I am most grateful to ARTES and Coll&Cortes for their continuing support to my research and for giving me the opportunity and the privilege to conduct this investigation.
Call for Papers: Wider Worlds: Art and Audience Under the Spanish Crown, The Frick Collection, New York, April 5, 2018
Deadline: Dec 12, 2017
The Frick Collection, New York
The Frick Collection is pleased to invite submissions for “Wider Worlds: Art and Audience under the Spanish Crown,” a public symposium inspired by the special exhibition Zurbarán: Jacob and His Twelve Sons, Paintings from Auckland Castle (January 31 to April 22, 2018). Co-organized with the Meadows Museum, in Dallas, where the paintings are currently on view, this exhibition marks the first time that Francisco de Zurbarán’s set of thirteen monumental canvases depicting the family of the biblical prophet Jacob will be displayed in the Americas.
Zurbarán’s paintings were probably commissioned in the 1640s for a monastery in colonial Spanish Peru, where the popularity of this particular iconography drew on histories positing the indigenous inhabitants of the Americas as “lost descendants” of the twelve tribes of Israel. The works traveled to England and, in 1756, entered the collection of the bishop Richard Trevor, an advocate for the rights of Jewish people. This history, as well as the apocryphal story of the paintings’ seizure by pirates, prompts us to think seriously about the afterlives of objects, anticipated versus accidental receptions, and art’s capacity for generating multivalent, sometimes competing, interpretations. For Jacob and His Twelve Sons, those interpretations range from justifying the enterprises of one colonial empire to serving as symbols of religious tolerance in another.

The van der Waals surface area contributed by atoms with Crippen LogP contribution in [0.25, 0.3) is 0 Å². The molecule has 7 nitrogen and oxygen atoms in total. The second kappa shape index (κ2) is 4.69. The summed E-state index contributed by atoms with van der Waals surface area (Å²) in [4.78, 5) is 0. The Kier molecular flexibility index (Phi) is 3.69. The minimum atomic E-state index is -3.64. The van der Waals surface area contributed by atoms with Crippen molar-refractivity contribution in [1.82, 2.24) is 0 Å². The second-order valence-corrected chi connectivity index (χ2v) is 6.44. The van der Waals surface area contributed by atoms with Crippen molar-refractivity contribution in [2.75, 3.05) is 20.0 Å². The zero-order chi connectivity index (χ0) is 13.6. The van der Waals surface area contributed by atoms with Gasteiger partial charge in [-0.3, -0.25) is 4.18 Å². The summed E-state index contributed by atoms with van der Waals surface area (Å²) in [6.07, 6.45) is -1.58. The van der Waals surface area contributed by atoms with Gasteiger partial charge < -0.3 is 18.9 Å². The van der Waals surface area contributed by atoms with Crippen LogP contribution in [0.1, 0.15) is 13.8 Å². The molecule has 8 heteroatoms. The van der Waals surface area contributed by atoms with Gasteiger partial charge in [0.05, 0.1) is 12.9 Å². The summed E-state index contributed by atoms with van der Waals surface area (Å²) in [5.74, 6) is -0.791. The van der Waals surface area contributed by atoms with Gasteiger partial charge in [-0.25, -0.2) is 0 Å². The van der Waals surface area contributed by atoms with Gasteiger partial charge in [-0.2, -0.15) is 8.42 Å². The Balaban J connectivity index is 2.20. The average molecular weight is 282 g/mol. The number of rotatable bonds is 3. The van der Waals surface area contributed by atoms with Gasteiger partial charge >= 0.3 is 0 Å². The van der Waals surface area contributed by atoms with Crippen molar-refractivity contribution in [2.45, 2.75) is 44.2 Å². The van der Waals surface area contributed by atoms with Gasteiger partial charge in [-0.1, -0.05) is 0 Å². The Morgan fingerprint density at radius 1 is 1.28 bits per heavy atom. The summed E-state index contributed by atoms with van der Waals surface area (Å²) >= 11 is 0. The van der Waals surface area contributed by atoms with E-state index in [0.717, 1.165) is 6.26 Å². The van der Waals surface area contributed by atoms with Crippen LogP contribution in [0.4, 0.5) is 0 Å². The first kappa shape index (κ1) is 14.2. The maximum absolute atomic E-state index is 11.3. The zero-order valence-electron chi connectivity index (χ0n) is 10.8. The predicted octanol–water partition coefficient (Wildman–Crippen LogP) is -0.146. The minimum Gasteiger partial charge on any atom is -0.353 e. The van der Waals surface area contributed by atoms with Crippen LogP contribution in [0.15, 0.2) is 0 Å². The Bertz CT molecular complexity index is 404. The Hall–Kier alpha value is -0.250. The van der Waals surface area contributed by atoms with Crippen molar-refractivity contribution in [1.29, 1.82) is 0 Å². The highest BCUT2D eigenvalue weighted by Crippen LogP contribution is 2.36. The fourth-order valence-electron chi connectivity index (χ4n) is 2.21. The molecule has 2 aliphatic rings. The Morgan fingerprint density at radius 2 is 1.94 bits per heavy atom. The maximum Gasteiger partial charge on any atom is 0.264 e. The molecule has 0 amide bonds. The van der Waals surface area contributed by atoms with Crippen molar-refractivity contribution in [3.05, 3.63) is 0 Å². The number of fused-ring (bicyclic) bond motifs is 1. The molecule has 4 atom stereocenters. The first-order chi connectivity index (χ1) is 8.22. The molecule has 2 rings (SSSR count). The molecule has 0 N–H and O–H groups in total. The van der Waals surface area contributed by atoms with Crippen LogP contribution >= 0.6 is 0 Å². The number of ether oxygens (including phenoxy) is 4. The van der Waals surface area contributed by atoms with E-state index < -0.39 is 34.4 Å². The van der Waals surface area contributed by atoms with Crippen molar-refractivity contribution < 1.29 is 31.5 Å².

We welcome proposals for twenty-minute papers on the status of the art object and the circulation of objects and ideas in the early modern Hispanic world. Please send a C.V. and 250-word abstract by Tuesday, December 12, 2017, to email@example.com. Submissions from emerging scholars, including early career university and museum professionals and advanced doctoral students, are particularly encouraged. Possible lines of inquiry include:
• How artists, patrons, and audiences dealt with anxieties around distance, delay, and the conveyance of meaning in the diverse and multilingual early modern Hispanic world;
• Re-signification and/or halted trajectories in the biographies of objects, especially in a global context;
• The imaging of origin myths and master narratives;